Erythema Multiforme

Erythema multiforme (EM) is a skin eruption that presents with target lesions. It is an acute, self limited, recurrent disease that affects the skin and mucous membranes and is most often associated with herpes simplex virus. Males are affected slightly more often than females. Most patients are under 40 with 20% occurring in children and adolescents.

A common cause of erythema multiforme is herpes simplex infection. As with oral herpes simplex, EM may be precipitated by exposure to sunlight. Other proposed causes include orf and histoplasmosis.

History:
In EM, there may be no prodrome or a mild upper respiratory tract infection. The rash starts abruptly, usually within 3 days. It starts on the extremities, being symmetrical and spreading centrally. Half of children with the rash have recent herpes labialis. It usually precedes the erythema multiforme by 3 to 14 days but it can sometimes be present at the onset.

Examination:
The iris or target lesion is the classical feature of the disease.

Initially there is a dull red flat spot or wheal that enlarges slightly up to 2 cm over 24 to 48 hours. In the middle, a small bump, vesicle, or bulla develops, flattens, and then may clear. The intermediate ring forms and becomes raised, pale, and swollen. The periphery slowly becomes purple and forms a concentric lesion, resembling a target. Some lesions are atypical targets with only 2 concentric rings.

The Koebner phenomenon may occur. This is where a lesion occurs along the line of trauma and it is typical of psoriasis and lichen planus.

Lesions appear first on the extensor surfaces of the periphery and extend centrally. The palms, neck and face are often involved but the soles and flexures of the extremities less often. There may be mucosal involvement in 70% of patients but it tends to be mild and limited to just one mucosal surface (for example mouth or vulva). Oral lesions are most common with lips, palate and gingiva affected. There may be red conjunctivae and tearing, but eye involvement tends to be mild. Genital involvement can produce painful hemorrhagic bullae and erosions.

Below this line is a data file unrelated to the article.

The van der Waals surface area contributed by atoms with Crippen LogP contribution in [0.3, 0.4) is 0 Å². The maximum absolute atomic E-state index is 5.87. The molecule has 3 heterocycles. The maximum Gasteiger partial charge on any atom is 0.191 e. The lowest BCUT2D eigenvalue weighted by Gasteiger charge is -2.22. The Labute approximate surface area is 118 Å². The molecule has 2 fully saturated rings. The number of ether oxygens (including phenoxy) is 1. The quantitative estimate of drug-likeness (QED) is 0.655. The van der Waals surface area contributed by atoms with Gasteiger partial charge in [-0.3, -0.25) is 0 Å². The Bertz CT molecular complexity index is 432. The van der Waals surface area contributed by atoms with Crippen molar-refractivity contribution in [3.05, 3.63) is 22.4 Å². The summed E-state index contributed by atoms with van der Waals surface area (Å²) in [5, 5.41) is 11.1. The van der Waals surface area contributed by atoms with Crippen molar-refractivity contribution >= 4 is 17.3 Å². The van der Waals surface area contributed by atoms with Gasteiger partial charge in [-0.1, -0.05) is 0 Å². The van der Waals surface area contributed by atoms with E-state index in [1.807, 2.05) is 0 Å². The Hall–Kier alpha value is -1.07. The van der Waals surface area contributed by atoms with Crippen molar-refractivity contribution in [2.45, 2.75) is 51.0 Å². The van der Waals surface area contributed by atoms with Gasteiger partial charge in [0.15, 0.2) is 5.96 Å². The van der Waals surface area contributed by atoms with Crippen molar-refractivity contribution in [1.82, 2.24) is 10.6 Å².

Investigations:
No specific investigations are indicated. A punch biopsy may be required to confirm diagnosis.

Management:
In recurrent disease due to HSV, antiviral therapy is helpful. Symptomatic treatment may include analgesics, mouth wash and local skin care. Steroid creams may be used. If the mouth is very sore, attention may have to be given to hydration and nutrition. Lubricating drops for eyes may be required.

Complications:
Secondary infection of lesions may occur. Serious complications are unusual in a patient with an intact immune system. A very sore mouth may lead to dehydration and poor nutrition.

Prognosis:
Most disease subsides completely in 2 to 3 weeks without any complications.

Valerie Nozad, D.O.
Department of Dermatology
Philadelphia College of Osteopathic Medicine/Frankford Hospital
Philadelphia, Pennsylvannia.